Monday, January 23, 2017

Stepparent Adoption; Biological Father Uninvolved or Unknown in Virginia



When a parent of a child marries or remarries, there are lots of changes that happen to create a new family dynamic.  The stepparent may want to adopt his spouse's child as his own.  There are several different situations in which adoption becomes the best decision for this newly formed family.  There are, however, a few obstacles that could prevent this from being an uncomplicated process. 

I am often asked by people who are in long term relationships whether they can adopt the other partner's biological child.  At present, if they were to do that, it would terminate the parental rights of the biological parent, which is not the goal.  Under Virginia law, the couple has to marry in order for this adoption to add a parent, without subtracting the biological parent. 

Next, the child must be legally free for adoption.  What does this mean? Under Virginia law, as in other states, you have to consider the parental rights of the other biological parent.  
Image result for father and child picturesIf the biological parent gives consent, then the process is straightforward.  The parent's consent document is filed with the Petition for Adoption along with a proposed Final Adoption Order in the Circuit Court.  In most cases, the Final Adoption Order is entered without a hearing fairly quickly.  Some courts will order an investigation by the County Department of Social Services, which will add two months to the process.

Four Categories of Birth Fathers 

The birth father who is listed on the child's birth certificate is an acknowledged father. If the father is not listed on the child's birth certificate, we must determine whether the biological father has ever been adjudicated as a father through a paternity test or child support order.  Alternatively, were the biological parents married but for some reason, the father was not listed on the birth certificate?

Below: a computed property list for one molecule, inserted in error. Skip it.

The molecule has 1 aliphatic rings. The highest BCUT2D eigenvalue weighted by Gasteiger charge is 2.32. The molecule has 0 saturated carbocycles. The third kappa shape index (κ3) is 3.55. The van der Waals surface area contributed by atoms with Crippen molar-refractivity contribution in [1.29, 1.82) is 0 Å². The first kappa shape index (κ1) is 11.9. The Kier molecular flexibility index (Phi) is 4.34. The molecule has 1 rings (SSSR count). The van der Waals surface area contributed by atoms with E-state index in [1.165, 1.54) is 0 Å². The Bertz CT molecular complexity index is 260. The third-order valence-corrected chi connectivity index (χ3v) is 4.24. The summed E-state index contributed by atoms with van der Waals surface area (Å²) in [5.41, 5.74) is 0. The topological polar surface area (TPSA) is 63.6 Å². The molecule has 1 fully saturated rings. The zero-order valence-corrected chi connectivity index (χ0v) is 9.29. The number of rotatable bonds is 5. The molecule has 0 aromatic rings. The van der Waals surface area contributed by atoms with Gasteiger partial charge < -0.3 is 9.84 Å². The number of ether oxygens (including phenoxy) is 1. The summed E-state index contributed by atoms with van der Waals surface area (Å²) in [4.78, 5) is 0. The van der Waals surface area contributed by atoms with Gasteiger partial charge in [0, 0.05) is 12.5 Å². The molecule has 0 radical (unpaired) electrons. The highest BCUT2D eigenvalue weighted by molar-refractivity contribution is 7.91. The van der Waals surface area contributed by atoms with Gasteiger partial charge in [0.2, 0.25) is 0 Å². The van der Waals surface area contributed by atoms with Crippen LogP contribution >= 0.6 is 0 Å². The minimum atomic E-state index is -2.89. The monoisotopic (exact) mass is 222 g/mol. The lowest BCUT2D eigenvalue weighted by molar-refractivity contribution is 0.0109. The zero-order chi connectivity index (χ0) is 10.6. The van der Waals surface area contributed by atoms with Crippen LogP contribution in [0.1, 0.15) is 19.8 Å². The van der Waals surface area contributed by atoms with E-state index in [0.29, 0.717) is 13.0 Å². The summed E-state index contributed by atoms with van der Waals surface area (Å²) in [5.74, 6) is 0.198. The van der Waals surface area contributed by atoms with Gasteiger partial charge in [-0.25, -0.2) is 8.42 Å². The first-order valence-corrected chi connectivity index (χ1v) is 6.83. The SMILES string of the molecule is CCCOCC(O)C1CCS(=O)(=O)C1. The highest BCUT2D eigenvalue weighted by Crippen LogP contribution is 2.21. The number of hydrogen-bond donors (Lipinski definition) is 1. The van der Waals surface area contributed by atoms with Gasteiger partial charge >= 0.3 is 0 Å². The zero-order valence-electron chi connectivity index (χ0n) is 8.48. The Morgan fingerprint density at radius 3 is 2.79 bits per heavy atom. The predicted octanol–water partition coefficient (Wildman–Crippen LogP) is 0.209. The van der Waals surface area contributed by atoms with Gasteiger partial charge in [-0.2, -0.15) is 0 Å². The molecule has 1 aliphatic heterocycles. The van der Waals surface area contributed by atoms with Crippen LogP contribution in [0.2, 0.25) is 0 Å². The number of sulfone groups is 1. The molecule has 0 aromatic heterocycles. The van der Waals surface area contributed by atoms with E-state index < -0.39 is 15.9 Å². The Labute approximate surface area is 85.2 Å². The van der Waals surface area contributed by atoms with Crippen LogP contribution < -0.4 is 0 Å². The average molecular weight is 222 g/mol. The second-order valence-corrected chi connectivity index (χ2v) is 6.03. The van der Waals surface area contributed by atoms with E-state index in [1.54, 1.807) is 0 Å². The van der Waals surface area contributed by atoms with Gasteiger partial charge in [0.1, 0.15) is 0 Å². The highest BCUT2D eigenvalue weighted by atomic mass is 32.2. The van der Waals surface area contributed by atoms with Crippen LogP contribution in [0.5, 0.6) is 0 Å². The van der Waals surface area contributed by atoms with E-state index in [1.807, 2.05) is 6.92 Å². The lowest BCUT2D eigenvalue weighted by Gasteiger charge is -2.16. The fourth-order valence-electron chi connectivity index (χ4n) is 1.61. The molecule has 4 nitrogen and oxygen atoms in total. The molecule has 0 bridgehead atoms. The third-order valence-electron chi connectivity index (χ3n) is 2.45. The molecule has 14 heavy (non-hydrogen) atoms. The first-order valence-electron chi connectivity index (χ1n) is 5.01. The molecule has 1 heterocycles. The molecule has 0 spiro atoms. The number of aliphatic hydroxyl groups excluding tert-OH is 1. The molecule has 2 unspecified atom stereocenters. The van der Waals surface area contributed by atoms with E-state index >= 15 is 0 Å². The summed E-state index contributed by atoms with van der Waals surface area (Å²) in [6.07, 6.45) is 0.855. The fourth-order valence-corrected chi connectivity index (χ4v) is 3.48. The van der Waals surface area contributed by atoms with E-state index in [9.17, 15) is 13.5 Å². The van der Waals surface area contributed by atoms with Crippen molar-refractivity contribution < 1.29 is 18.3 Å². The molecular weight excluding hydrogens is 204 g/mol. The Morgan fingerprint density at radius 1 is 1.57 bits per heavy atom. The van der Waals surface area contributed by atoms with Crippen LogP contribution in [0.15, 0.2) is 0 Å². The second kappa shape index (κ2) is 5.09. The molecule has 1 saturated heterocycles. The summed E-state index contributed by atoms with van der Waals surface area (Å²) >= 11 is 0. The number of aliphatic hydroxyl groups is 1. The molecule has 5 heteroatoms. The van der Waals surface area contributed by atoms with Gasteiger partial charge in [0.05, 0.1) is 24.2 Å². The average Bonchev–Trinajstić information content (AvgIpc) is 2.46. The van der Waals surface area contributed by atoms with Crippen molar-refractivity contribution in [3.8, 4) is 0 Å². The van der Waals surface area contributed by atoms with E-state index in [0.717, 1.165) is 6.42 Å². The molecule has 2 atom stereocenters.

Another category of birth fathers that have the right to notice of the adoption plan are those who have properly registered with the Virginia Putative Father Registry or the Putative Father Registry in the state where the child was conceived or born.  More information on the Virginia Putative Father Registry can be found at the Virginia Department of Social Services which maintains a data base of those who have properly registered to receive notice of any potential adoption plan:  http://www.dss.virginia.gov/family/ap/putative_fatherhood.cgi

If there is a birth father who qualifies under one of these four categories, then we either need to obtain his consent or the Court will hold a best interests hearing to determine if he is withholding his consent contrary to the best interests of the child.

Abandonment

However, in many situations, the birth father has not been in touch with the child for years.  In some instances, there is a child support order in place but there has been no visitation or contact with the child. Often, we do not even know where the birth father is living anymore.

Image result for stepfather and child picturesVirginia has an abandonment statue where if the biological parent hasn't visited or contacted the child for the six months prior to filing the case, the Court may hold a hearing and determine that that parent's consent is no longer necessary.  There is a higher evidentiary standard at those hearings.  And, the missing biological parent must receive notice of the abandonment allegations so they can contest the allegation of abandonment.  In other words, perhaps they have a really good reason for dropping out of the child’s life such as the birth mother disappeared with the child and left no forwarding address, phone number or social media contact. But, absent that, the Court may order the adoption even if the biological parent objects if the Court finds by clear and convincing evidence that the biological parent has abandoned the child.   

Other Common Questions

"Can I just add my husband's name to the birth certificate".  The short answer is no, you can't just simply add a name to the certificate.  Your child has to be legally adopted by your husband.

What happens when the biological father doesn't agree to terminate his rights?  Then the Court has to hold a hearing to determine whether the adoption is in the best interest of the child or not.